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Gentleman's Military Interest Club
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"Pomp & Changing Circumstance" - The Apparent Demise of Full Dress

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Moss Bros traces its origins to two shops in Covent Garden, leased by Moses Moss in 1851.

Dealing in quality second hand clothes, in 1881 the firm moved the short distance to King Street, In 1894 Moses died & left the business to two of his sons, Alfred & George, within five years the shop was rebuilt & the name "Moss Bros" appeared on the premises.

In 1897 the firm began to hire out clothes, which it still does.

Moses had bought spare suits from Saville Row tailors, expandng his ready to wear department by buying remnants & employng independant tailors to make up suits, but it wss'nt until 1900, with the risng cost of bespoke tailoring that Moss Bros's ready made garments became popular, being hand finished whereas the garments of competition were machined.

The company claims to have entered the realm of military outfitting by accident, really - a colection of military oddments still tucked away in a cupboard after the Anglo Boer War were used in 1910 to provide two army officers with Frock Coats, & a uniform found for an officer from Ireland.

The latter recommended the firm to his friends & the Miltary Department of Moss Bros was opened.

Vast numbers of officer's uniforms were required at the outbreak of WWI, staff being kept so busy that they were working 15 hour days & sleeping on piles of clothing between.

In 1914 the firm became a limited lability company. A nephew of Alfreds, Monty Moss, died at Paschendale in 1917.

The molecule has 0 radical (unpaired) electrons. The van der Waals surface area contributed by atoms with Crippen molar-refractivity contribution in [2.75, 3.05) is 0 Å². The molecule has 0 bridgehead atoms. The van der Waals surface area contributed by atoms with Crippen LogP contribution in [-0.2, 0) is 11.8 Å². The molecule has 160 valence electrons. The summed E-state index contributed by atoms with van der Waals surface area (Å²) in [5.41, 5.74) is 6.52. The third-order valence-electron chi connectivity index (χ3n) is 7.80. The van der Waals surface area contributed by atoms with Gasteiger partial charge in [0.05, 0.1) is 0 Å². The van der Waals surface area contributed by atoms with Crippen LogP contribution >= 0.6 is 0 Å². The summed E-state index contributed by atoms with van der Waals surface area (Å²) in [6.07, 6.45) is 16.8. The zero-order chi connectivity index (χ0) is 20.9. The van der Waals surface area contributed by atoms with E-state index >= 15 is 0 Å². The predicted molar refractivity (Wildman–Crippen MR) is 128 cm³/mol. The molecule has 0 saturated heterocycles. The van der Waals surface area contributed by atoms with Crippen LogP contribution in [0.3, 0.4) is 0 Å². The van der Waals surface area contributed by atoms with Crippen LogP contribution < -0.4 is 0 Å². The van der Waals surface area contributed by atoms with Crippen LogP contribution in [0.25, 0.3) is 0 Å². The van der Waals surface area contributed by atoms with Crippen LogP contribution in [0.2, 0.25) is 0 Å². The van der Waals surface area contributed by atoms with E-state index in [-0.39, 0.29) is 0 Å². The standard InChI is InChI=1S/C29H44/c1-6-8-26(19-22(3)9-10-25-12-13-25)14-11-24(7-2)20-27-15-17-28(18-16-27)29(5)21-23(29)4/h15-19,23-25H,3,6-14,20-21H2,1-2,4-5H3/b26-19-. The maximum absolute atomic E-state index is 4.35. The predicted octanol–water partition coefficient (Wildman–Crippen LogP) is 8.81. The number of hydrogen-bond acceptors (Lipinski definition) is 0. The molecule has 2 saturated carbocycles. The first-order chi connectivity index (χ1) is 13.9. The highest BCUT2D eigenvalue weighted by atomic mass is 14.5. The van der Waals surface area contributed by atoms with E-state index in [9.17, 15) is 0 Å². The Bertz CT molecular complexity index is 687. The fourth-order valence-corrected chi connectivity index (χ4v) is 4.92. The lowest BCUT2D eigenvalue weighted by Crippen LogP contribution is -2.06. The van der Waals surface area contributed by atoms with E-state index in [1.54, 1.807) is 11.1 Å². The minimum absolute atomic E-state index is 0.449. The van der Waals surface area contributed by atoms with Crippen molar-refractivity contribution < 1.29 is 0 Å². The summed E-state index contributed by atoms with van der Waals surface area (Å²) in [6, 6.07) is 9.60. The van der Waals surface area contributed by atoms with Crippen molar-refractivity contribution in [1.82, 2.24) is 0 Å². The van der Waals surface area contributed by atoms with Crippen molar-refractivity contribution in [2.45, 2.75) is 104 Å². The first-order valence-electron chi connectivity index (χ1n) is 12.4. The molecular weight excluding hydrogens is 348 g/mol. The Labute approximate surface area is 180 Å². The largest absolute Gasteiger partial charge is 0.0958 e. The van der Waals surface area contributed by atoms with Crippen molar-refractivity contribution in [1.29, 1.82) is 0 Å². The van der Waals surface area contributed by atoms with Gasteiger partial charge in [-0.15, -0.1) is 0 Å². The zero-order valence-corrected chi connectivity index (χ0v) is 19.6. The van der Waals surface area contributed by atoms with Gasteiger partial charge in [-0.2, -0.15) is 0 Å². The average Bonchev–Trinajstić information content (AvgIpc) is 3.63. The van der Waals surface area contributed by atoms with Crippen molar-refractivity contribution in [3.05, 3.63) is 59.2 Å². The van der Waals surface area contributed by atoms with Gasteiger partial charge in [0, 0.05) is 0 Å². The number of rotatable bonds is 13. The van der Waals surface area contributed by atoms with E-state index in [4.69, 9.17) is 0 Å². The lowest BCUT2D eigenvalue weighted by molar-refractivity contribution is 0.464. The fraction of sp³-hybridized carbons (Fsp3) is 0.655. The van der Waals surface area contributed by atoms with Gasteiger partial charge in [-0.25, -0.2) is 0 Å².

The company thrived, adding departments such as riding & saddlery,

In 1924, King George V directed that the new Labour government dress correctly at court, it appears not to have been an unpopular move, other than the cost involved to the indivdual.

The Kng's Private Secretary suggested the purchase of second hand levee dress from Moss Bros at £30 complete.

During the depression of the 1930's Medterranian cruses became popular, Moss Bros provding sutable clothing, & published the first of their "frivolous" story booklets, "All At Sea" - about cruising.

In September 1939 with the outbreak of WWII most of the hire department went into storage but the Military Department had more business than usual, provincial outlets were set up, includng in Portsmouth to cater for the Royal Navy. Withn a few days of opening however, the store was hit when the first few bombs were dropped on the city.

The firm found a wooden hut & managed to get the navy to tow it across the harbour, where it was set up outside the Dockyard & continued trading well into peace time.

Post war the firm contnued to thrive, & the funeral of King George VI in 1952 & the coronation of Queen Elizabethh II in 1953 were mportant occassions for Moss Bros.

Moss Brios are still in existence, having adapted, merged & diversified over the years.

This booklet "Pomp & Changng Circumstance" is, I'm assuming, one of the "frivolous series of Moss Bros booklets, taking an affectionate look at Full Dress which is now assumed to be doomed.

The booklet is of a quality of prining & paper that suggests that it was not produced during the period of post war austerity, but a number of features point to it being produced no earlier than the end of WWII & prior to the reign of Queen Elizabeth II.

Edited by leigh kitchen

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Leigh,

Very nice and very unusual. I'm particularly intrigued by the 'Tanky' officer in full dress, showing the Austrian knot as worn by Corps and Cavalry. In particular his beret appears to be of a normal pattern and not the astrakan type, which would normally be seen with the brown,red and green hackle of the RTR. Also his beret and collar badges are illustrated here as being silver and gilt and not just silver - there again I've never seen a RTR officer in full dress.

Edited by Graham Stewart

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